Enhancing and Assessing Photo Quality: Compositional Perspective
This article presents an interactive application that enables users to improve the visual aesthetics of their digital photographs using several novel spatial recompositing techniques. This work differs from earlier efforts in two important aspects: (1) it focuses on both photo quality assessment and improvement in an integrated fashion, (2) it enables the user to make informed decisions about improving the composition of a photograph. The tool facilitates interactive selection of one or more than one foreground objects present in a given composition, and the system presents recommendations for where it can be relocated in a manner that optimizes a learned aesthetic metric while obeying semantic constraints. For photographic compositions that lack a distinct foreground object, the tool provides the user with crop or expansion recommendations that improve the aesthetic appeal by equalizing the distribution of visual weights between semantically different regions. The recomposition techniques presented in the article emphasize learning support vector regression models that capture visual aesthetics from user data and seek to optimize this metric iteratively to increase the image appeal. The tool demonstrates promising aesthetic assessment and enhancement results on variety of images and provides insightful directions towards future research.
We formulate photo quality evaluation as a machine learning problem in which we map the characteristics of a human-rated photograph in terms of its underlying adherence to the rules of composition. A part of our method can be compared with saliency based approaches that estimate visual attention distribution in photographs. We complement the saliency information extracted from an image using a high-level semantic segmentation technique that infers the geometric context of a scene. With the help of the above methods, we extract aesthetic features that could be used to measure the deviation of a typical composition from ideal photographic rules of composition.
These aesthetic features are subsequently used as input to two independent Support Vector Regressors in order to learn the visual aesthetic model. This learned model is then integrated into our photo-composition enhancement framework. To this end, we make the following contributions in this article: (1) perform an empirical study on visual aesthetics using real human subjects on real-world images; (2) find a smooth mapping between user input visual attractiveness and high-level aesthetic features; (3) apply semantic scene constraints while recompositing a photograph; (4) introduce an interactive tool that helps users to recompose photographs with some informed aesthetic feedback; and (5) bring photographic quality assessment and enhancement under a single unifying framework.
We conducted a thorough study of human aesthetics through a survey where 15 independent participants were asked to assign integer ranks to the photographs in our dataset from 1 to 5, with 5 being assigned to the most appealing. Further, while ranking, users were specifically instructed to eliminate bias from their ratings that might have emerged due to individual subject matter contained in a photograph, for instance, whether a user prefers mountains to sea or birds to animals. Each user was asked to rank no more than 30 images in a particular sitting in order to avoid undesirable variances in the ranking system due to fatigue or boredom. This process was further repeated 5 times to eliminate rankings from inconsistent users. After discarding the scores assigned by inconsistent users, we observed that the distributions were typically unimodal with low variance, enabling us to generate a single ground truth aesthetic appeal factor for each image (Fa) by averaging its assigned scores.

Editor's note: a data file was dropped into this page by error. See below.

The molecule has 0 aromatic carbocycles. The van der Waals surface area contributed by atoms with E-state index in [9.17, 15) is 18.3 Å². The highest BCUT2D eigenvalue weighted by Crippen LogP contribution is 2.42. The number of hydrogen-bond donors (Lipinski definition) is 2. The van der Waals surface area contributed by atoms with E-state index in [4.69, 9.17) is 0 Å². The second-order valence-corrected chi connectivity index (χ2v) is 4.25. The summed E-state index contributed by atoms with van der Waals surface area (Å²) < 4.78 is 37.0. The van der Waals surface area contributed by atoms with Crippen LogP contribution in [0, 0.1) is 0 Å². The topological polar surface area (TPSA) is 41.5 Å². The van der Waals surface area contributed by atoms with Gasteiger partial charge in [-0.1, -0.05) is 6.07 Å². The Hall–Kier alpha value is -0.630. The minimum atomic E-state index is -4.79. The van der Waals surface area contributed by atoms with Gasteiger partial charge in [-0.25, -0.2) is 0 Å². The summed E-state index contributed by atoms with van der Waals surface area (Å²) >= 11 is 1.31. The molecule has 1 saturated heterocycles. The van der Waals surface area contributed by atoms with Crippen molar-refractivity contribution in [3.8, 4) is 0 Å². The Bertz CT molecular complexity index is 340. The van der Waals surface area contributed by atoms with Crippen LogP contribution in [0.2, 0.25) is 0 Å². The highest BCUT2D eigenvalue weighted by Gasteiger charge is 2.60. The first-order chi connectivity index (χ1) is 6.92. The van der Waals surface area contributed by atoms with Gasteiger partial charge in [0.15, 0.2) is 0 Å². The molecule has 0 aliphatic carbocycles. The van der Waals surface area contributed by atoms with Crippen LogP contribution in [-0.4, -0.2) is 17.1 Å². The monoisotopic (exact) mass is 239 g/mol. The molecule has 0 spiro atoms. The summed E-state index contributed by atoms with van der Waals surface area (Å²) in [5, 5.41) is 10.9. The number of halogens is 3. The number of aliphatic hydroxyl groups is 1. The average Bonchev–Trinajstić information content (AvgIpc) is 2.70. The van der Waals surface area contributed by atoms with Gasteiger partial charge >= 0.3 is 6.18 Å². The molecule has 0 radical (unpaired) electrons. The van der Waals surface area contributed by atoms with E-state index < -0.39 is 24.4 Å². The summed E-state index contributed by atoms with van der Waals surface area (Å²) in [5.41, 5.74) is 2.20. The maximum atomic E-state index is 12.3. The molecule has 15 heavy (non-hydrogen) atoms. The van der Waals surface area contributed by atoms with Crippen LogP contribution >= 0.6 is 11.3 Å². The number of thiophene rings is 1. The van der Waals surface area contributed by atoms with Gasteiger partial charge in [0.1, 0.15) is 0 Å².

We primarily focus on outdoor photographic compositions with one or more foreground subjects or compositions with no dominant foreground subjects. For the former, we constrain our algorithm to relocate the objects to a more aesthetically pleasing location while respecting the scene semantics (e.g., a tree attached to the ground must remain in contact with the ground) and rescaling it as necessary to maintain the scene’s perspective. This is a significant improvement over a foreground object-centric image-editing technique, wheich reconstructs an image from low-resolution patches subject to user-defined constraints. We also show that how our technique can be extended to handle multiple foreground objects. In the case of photographs that lack a dominant subject, such as land/seascapes, we crop or expand the photograph so that an aesthetically pleasing balance between sky and land/sea is achieved.
A subset of the data alongwith ground truth annotations are available here
Subhabrata Bhattacharya, Rahul Sukthankar and Mubarak Shah, A holistic approach to aesthetic enhancement of photographs, ACM Transactions on Multimedia Computing, Communications, and Applications (TOMCCAP), vol. 7, no. Supplement, pp. 21:1-21:21, 2011.
Subhabrata Bhattacharya, Rahul Sukthankar, Mubarak Shah, A framework for photo-quality assessment and enhancement based on visual aesthetics, In Proc. of ACM International Conference on Multimedia (MM), Florence, IT, pp. 271-280, 2010. [Winner of Travel Grant, Best Paper Nominee, Oral, 4/165]